Transitioning from academia into employment for graduates
Are you one of the millions of young people looking to transition from academia into employment but unsure how to move forward? Have you got the ‘graduation blues’?
If this is your first foray into the world of work, after enjoying university life, for most people it is a scary situation. The dawn of reality! Regardless of whether you have any previous work experience, you have now reached one of the first milestones in your life and in order to make a successful transition into employment, there are several key questions that you must first ask yourself.
Be totally honest, otherwise you are likely to make key mistakes before you have even really started on your journey!
- How important is your degree to you in a future role or is it just something that you can utilise to give you a better chance of employment against the competition?
- Do you have any real idea of what job you would ideally like to do?
- Are you looking for a job (possibly any job to get you started) or a career?
- Have you researched the entry criteria?
- How aware are you of your marketability and what you have to offer?
- Do you know any contacts who might be able to network you in?
- Do you have an up to date CV that really sells you in the best light?
- Have you thought about what is important to you in your job?
- What type of organisation do you ideally want to work for?
- How far are you prepared to travel to work?
Before you can start down the road of making this key transition in your life, from academia into employment, you must first address these (and many more) key questions. Your answers will provide many clues as to what action you need to take to help you move forward.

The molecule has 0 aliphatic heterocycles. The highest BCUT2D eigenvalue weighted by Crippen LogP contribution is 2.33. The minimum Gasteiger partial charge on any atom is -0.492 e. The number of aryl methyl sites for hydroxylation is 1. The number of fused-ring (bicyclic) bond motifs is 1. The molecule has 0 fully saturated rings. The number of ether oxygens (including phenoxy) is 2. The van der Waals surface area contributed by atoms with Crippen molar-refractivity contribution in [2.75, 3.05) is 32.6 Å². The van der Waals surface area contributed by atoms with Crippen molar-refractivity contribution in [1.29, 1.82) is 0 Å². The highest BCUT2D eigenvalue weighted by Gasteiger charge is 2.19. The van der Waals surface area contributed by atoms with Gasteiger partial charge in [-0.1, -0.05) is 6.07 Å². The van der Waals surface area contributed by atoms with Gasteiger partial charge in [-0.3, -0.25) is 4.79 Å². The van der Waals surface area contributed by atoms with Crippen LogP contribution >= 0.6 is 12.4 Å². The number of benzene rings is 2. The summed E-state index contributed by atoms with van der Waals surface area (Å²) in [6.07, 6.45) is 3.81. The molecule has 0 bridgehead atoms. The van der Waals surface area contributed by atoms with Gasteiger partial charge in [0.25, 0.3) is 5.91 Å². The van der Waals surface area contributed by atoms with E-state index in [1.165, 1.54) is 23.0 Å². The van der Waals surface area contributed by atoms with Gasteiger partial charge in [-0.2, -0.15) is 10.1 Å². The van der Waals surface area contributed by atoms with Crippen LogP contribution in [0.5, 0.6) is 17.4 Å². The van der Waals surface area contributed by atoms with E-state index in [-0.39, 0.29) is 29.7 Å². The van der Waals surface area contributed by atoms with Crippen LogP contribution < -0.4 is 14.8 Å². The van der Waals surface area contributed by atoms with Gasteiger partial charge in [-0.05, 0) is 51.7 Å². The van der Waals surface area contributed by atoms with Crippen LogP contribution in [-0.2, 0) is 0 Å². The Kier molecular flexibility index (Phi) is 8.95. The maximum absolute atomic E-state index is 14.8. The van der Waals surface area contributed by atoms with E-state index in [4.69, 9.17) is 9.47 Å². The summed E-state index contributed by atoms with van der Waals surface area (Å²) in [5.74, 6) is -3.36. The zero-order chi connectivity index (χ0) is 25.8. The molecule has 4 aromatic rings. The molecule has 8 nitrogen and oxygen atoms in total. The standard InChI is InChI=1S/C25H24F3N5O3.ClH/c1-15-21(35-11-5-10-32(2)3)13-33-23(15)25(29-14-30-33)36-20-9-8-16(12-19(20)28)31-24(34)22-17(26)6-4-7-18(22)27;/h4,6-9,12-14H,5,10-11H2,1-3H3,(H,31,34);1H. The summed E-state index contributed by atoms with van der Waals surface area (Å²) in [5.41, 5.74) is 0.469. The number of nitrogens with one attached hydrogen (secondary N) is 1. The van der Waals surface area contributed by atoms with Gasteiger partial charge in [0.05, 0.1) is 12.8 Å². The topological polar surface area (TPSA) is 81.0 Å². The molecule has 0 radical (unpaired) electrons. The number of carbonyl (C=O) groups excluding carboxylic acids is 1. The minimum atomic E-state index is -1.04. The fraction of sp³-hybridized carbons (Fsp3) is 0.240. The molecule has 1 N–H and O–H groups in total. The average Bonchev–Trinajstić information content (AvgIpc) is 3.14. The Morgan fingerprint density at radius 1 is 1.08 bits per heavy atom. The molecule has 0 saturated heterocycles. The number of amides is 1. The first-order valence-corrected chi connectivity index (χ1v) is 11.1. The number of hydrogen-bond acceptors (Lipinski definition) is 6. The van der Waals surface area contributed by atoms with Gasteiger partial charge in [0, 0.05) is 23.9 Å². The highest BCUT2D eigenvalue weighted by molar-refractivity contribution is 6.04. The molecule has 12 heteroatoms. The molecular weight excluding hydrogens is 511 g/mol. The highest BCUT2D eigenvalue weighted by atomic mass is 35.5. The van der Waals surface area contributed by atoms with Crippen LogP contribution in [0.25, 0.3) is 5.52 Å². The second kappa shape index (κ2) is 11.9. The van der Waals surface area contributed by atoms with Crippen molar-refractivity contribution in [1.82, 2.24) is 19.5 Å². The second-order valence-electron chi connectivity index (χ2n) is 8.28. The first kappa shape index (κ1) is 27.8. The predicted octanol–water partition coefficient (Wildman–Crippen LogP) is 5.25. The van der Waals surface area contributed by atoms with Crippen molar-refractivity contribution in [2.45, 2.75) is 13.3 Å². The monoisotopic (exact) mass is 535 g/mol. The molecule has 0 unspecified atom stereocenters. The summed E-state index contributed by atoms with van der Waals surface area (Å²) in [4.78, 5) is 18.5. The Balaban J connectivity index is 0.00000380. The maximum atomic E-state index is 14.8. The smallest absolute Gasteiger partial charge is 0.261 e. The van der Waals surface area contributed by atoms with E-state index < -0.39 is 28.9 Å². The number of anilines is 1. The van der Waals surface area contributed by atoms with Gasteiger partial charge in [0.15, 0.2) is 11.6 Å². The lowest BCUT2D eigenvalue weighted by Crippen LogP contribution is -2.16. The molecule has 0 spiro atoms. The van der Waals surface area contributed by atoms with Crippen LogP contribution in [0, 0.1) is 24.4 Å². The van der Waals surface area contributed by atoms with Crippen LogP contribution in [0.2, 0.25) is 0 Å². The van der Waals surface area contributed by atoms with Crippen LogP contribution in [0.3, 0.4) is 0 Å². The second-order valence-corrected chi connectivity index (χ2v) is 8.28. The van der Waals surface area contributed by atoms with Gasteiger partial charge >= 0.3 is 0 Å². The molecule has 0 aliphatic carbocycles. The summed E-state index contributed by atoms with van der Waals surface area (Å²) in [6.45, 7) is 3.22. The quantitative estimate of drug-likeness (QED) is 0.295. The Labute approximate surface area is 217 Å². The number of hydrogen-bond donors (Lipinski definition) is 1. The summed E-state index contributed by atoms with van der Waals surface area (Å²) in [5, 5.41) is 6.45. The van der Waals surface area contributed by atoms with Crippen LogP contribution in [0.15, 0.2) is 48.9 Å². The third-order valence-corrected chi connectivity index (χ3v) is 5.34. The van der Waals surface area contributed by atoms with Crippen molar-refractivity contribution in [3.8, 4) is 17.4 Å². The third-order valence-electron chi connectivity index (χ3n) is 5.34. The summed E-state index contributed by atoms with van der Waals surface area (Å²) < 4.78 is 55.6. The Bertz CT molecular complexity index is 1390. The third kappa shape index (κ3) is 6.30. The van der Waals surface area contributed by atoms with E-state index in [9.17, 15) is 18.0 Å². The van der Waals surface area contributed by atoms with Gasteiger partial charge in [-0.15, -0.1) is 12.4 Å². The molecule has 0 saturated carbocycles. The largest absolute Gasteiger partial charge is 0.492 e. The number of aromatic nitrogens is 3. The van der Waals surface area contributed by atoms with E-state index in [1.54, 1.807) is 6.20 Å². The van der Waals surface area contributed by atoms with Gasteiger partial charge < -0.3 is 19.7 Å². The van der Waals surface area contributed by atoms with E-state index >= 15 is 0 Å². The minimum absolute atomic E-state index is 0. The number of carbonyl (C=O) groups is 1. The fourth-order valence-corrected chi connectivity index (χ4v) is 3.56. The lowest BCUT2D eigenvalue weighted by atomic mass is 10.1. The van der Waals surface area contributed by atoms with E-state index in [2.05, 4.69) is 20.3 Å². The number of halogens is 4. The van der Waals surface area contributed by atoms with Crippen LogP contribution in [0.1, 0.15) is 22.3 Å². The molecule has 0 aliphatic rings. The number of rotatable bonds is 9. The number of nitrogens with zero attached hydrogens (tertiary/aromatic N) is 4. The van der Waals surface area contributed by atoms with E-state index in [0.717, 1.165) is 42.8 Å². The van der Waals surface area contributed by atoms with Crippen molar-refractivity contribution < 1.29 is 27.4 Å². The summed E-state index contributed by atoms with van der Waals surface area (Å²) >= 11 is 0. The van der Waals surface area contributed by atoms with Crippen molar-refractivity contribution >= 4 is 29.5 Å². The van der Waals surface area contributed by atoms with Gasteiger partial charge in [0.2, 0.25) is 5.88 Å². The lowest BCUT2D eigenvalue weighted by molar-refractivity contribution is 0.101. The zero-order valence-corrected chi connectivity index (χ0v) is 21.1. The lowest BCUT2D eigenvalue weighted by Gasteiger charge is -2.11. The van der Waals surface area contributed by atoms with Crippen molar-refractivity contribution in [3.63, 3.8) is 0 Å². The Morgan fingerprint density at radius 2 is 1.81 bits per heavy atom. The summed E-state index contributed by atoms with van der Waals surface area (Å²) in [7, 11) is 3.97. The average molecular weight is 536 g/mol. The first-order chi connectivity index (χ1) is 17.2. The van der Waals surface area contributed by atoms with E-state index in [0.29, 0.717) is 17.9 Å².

10 top tips to make a successful transition from academia into employment
- Manage your transition like any project and develop a plan, as what gets measured gets done!
- Clearly define your goals, set realistic timescales to achieve them and review your plan on a regular basis, what is working, what isn’t, what additional help you will need and how you will access this
- Even if you can’t secure a full-time job, get part-time work, temporary work and as much work experience as possible, so you can show your tenacity and positive attitude to a potential employer
- Research, research, research. Use your skills from university life to establish as much as possible about specific jobs of interest, the organisation, the culture, the vision, the opportunities, the recruitment process, their competition and anything else that can put you ahead of the pack
- Learn how to sell and market yourself effectively by matching yourself to the job and organisation with your skills, attributes and attitude both in any job applications and interviews.
- If you know people who work where you would like to work or know people who know other people who work there, ask if they can get you an introduction or some initial work experience. Once you have a foot in the door it is so much easier to make an impact. This way you have a great opportunity to influence whether the employer offers you a full-time job
- Seek help and advice to get you the best possible CV, as this could make the difference between making the yes pile for an interview!
- Although it may go against the grain, be prepared to start ‘at the bottom’ and work your way up, especially if the employer only recruits via graduate schemes or internships
- There are many types of interviews nowadays. How well you plan, prepare and practice and how confident you come across will make the difference. Research how to win at video interviews, Skype interviews, telephone interviews, face to face formal interviews, group interviews and informal ‘coffee shop’ type interviews
- Ensure you have a backup plan in case ‘Plan A’ doesn’t work but remember persistence pays, providing you channel your energy in the right way!
For more information, Lin Preston is a leading Education & Career Coach with our specialist consultancy SMP Solutions (Career & People Development) Ltd, having helped hundreds of young people (and take away the stress from their parents!) to transition from academia into employment and make key education and career choices to get their careers off to the best possible start.